Patients who would normally be taken to the emergency department of Craigavon Hospital had to be diverted as far away as Enniskillen on Monday night in a situation described as “pandemonium”.
It is the second such issue at an A&E department here, coming just days before a Major Incident was declared at the Royal Victoria Hospital in Belfast.
Ambulances were diverted to Daisy Hill Hospital in Newry while other patients were treated at South West Acute Hospital in Enniskillen due to what the Trust said was a “very busy” situation “with a large number of patients needing to be admitted in the evening”.
The Trust has said diverting ambulances to other hospitals is “normal practice”.
SDLP deputy leader and MLA for the area Dolores Kelly said the situation had created a serious risk to patients.
“From what I can gather it was pandemonium,” Mrs Kelly told the News Letter.
And despite claims from Health Minister Edwin Poots on Thursday that Northern Ireland’s health service is the safest it has been in years, a staff member at Craigavon said the situation on Monday was the worst they had seen in 40 years, added Mrs Kelly.
“I have received multiple reports of a serious incident in Craigavon Area Hospital where an unprecedented demand on Accident and Emergency Services created what was perceived to be a serious risk to patients,” she said.
“I have heard stories of multiple ambulances being diverted to other hospitals while more queued at the door. I have heard of patients being placed in inappropriate locations in the hospital including recovery wards.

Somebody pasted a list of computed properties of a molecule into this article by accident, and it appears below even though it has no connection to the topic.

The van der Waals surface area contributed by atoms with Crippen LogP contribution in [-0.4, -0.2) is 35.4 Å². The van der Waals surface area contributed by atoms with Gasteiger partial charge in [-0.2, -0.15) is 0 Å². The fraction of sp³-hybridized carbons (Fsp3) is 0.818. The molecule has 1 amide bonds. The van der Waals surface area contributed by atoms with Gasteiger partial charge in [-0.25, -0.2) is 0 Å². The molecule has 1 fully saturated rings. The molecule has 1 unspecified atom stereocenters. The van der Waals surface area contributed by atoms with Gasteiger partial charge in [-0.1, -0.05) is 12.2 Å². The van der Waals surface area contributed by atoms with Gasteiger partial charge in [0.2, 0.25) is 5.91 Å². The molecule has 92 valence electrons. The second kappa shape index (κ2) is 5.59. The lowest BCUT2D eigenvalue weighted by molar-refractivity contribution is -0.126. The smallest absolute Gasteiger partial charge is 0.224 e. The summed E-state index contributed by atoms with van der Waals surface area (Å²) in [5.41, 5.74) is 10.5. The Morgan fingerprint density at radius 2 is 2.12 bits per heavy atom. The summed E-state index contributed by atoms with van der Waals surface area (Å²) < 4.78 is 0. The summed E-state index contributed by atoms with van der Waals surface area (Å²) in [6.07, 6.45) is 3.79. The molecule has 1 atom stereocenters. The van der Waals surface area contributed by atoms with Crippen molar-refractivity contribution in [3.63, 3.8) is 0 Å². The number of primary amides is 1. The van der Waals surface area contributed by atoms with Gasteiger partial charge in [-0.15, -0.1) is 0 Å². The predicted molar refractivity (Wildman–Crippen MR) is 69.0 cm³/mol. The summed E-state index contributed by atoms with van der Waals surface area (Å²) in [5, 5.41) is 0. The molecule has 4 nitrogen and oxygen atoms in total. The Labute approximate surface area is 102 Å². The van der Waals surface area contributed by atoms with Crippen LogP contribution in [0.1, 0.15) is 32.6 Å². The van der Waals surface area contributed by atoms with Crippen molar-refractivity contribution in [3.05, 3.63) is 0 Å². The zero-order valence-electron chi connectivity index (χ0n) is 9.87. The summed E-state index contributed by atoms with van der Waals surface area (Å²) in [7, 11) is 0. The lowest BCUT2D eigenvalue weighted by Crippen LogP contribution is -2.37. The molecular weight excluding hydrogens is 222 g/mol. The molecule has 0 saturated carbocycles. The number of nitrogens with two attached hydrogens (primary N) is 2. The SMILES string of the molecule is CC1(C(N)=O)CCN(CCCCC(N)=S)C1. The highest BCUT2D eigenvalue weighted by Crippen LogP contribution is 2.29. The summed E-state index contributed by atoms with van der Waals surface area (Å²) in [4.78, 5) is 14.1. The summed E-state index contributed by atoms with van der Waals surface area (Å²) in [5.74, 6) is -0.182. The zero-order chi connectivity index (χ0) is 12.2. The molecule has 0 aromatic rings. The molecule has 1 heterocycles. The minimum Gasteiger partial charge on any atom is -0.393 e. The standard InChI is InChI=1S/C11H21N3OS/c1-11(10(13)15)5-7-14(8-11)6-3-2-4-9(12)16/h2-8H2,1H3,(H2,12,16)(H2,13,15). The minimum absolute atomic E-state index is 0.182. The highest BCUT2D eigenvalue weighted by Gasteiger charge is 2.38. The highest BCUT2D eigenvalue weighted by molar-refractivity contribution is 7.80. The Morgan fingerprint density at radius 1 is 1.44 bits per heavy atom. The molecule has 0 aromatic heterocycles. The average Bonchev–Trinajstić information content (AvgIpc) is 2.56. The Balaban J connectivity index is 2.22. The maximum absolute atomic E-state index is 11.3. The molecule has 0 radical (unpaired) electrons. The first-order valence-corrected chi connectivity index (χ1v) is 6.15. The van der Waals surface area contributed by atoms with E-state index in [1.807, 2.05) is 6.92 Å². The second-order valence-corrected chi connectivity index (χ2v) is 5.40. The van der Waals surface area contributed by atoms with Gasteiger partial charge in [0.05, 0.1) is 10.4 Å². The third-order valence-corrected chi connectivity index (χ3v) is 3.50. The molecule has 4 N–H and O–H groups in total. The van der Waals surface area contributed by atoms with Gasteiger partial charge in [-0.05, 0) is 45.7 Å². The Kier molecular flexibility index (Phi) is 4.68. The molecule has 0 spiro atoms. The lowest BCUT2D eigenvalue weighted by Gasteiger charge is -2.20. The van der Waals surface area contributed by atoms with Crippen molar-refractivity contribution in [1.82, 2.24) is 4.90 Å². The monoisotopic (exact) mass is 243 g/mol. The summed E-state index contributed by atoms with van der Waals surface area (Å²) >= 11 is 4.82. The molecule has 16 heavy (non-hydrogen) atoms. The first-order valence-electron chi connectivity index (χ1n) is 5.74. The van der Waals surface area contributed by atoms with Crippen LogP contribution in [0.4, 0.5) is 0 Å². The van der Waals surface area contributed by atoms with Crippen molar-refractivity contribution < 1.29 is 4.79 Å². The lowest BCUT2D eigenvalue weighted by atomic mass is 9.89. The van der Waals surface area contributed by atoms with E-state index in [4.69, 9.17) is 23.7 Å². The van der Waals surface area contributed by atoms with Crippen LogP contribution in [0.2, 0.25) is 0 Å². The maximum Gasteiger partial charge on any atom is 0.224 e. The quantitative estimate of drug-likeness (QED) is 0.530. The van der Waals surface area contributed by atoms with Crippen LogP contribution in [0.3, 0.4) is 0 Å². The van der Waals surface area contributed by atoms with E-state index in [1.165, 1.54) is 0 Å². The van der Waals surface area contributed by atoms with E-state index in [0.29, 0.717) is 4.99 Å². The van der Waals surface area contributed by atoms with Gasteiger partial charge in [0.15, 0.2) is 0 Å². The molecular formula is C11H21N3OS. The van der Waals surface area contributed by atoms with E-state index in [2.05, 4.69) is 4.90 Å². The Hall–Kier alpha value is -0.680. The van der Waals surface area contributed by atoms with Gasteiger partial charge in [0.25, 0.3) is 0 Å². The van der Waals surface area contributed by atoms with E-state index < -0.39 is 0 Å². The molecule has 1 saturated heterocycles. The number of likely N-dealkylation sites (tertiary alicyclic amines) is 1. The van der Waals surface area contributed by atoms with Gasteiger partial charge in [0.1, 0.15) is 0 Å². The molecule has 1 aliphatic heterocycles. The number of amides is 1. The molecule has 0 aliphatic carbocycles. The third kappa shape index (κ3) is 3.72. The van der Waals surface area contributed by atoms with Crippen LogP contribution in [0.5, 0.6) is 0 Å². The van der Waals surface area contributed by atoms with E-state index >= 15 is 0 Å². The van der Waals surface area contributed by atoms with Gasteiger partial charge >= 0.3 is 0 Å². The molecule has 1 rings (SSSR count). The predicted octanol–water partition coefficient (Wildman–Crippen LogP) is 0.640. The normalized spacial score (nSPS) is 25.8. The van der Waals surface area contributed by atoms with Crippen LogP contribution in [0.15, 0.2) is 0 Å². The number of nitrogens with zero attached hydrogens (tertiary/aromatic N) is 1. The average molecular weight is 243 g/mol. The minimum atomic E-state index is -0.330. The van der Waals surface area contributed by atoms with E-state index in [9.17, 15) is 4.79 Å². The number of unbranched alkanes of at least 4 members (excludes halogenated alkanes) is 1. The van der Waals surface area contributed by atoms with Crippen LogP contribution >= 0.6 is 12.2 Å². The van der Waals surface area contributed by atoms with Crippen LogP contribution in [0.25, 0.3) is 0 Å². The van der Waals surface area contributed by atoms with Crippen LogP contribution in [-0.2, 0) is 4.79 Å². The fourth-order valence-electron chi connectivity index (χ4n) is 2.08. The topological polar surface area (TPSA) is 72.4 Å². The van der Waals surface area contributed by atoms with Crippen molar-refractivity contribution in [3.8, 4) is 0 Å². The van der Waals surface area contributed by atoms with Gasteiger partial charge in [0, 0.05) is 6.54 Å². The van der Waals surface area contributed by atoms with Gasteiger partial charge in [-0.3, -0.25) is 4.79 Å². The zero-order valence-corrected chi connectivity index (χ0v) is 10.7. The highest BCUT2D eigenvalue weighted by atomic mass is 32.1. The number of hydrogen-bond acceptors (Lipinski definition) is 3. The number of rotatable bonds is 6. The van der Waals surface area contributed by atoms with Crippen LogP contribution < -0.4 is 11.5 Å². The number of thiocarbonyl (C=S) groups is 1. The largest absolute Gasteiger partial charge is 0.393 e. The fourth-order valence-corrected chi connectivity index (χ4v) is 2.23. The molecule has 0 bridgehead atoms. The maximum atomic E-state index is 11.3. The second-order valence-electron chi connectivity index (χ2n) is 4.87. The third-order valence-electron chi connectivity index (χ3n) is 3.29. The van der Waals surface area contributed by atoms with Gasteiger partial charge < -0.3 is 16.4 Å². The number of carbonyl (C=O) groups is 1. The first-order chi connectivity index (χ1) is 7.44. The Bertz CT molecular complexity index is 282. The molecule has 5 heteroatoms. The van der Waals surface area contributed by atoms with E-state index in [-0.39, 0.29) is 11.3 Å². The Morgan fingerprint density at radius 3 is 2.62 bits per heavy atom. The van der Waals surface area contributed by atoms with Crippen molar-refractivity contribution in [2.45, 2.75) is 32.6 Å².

“The frontline staff dealt with this very serious situation with professionalism and their best efforts, but it is not acceptable that the situation should have occurred in the first place.”
Mrs Kelly questioned the thinking behind closing the nearby Lagan Valley and Downe hospital’s A&E departments on weekends.
“At a time when A&E opening hours are being reduced in Lagan Valley and the Downe Hospital it is clear those patients need to go somewhere. Winter is a time of pressure for A&Es with illness and accidents particularly for older people or those with long-term or chronic illness.
“There is a serious resource issue across the north and this must be addressed as a matter of urgency by the Minister for Health. Patient safety must be the paramount concern and the kind of incident at Craigavon Area Hospital must not be allowed to reoccur.”
Mairead McAlinden, Southern Trust Chief Executive, apologised for the delays faced by patients, but said managers and clinicians had dealt “effectively” with the situation.
“Our staff went the extra mile last night, and everyone worked together to make sure patients had the treatment they needed,” she said. “The situation was managed through our normal escalation processes, and I am very grateful to our doctors, nurses and managers who worked into the late evening to make sure our patients were safely cared for. We are very fortunate to have such committed and caring staff.
“I apologise for some patients having to wait longer than normal in our ED on Monday, but I was in regular contact with Debbie Burns, Interim Director of Acute Services who was on site managing the situation that evening and I know that everything possible was done to effectively control a high number of patients coming to Craigavon and Daisy Hill Hospital needing our care.”